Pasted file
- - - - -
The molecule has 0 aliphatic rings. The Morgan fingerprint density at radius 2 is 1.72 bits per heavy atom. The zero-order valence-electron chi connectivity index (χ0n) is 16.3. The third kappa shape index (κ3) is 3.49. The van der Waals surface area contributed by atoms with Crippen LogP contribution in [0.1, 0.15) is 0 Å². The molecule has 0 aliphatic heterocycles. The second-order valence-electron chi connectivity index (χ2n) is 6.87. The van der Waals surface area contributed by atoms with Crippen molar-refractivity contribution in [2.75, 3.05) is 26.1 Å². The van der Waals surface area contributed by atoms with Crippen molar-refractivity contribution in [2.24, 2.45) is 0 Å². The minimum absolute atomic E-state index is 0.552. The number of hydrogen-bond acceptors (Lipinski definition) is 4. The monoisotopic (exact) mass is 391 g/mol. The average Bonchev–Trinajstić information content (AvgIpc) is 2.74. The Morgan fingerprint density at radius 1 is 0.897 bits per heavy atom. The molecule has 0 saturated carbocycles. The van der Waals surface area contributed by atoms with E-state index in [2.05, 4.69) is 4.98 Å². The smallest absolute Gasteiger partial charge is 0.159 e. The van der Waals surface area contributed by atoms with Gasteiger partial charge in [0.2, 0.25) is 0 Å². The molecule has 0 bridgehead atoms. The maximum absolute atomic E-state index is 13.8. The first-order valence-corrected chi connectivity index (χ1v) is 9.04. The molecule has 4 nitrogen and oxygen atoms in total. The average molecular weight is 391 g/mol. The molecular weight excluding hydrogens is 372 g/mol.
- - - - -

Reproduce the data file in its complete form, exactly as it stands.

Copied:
The molecule has 0 aliphatic rings. The Morgan fingerprint density at radius 2 is 1.72 bits per heavy atom. The zero-order valence-electron chi connectivity index (χ0n) is 16.3. The third kappa shape index (κ3) is 3.49. The van der Waals surface area contributed by atoms with Crippen LogP contribution in [0.1, 0.15) is 0 Å². The molecule has 0 aliphatic heterocycles. The second-order valence-electron chi connectivity index (χ2n) is 6.87. The van der Waals surface area contributed by atoms with Crippen molar-refractivity contribution in [2.75, 3.05) is 26.1 Å². The van der Waals surface area contributed by atoms with Crippen molar-refractivity contribution in [2.24, 2.45) is 0 Å². The minimum absolute atomic E-state index is 0.552. The number of hydrogen-bond acceptors (Lipinski definition) is 4. The monoisotopic (exact) mass is 391 g/mol. The average Bonchev–Trinajstić information content (AvgIpc) is 2.74. The Morgan fingerprint density at radius 1 is 0.897 bits per heavy atom. The molecule has 0 saturated carbocycles. The van der Waals surface area contributed by atoms with E-state index in [2.05, 4.69) is 4.98 Å². The smallest absolute Gasteiger partial charge is 0.159 e. The van der Waals surface area contributed by atoms with Gasteiger partial charge in [0.2, 0.25) is 0 Å². The molecule has 0 bridgehead atoms. The maximum absolute atomic E-state index is 13.8. The first-order valence-corrected chi connectivity index (χ1v) is 9.04. The molecule has 4 nitrogen and oxygen atoms in total. The average molecular weight is 391 g/mol. The molecular weight excluding hydrogens is 372 g/mol.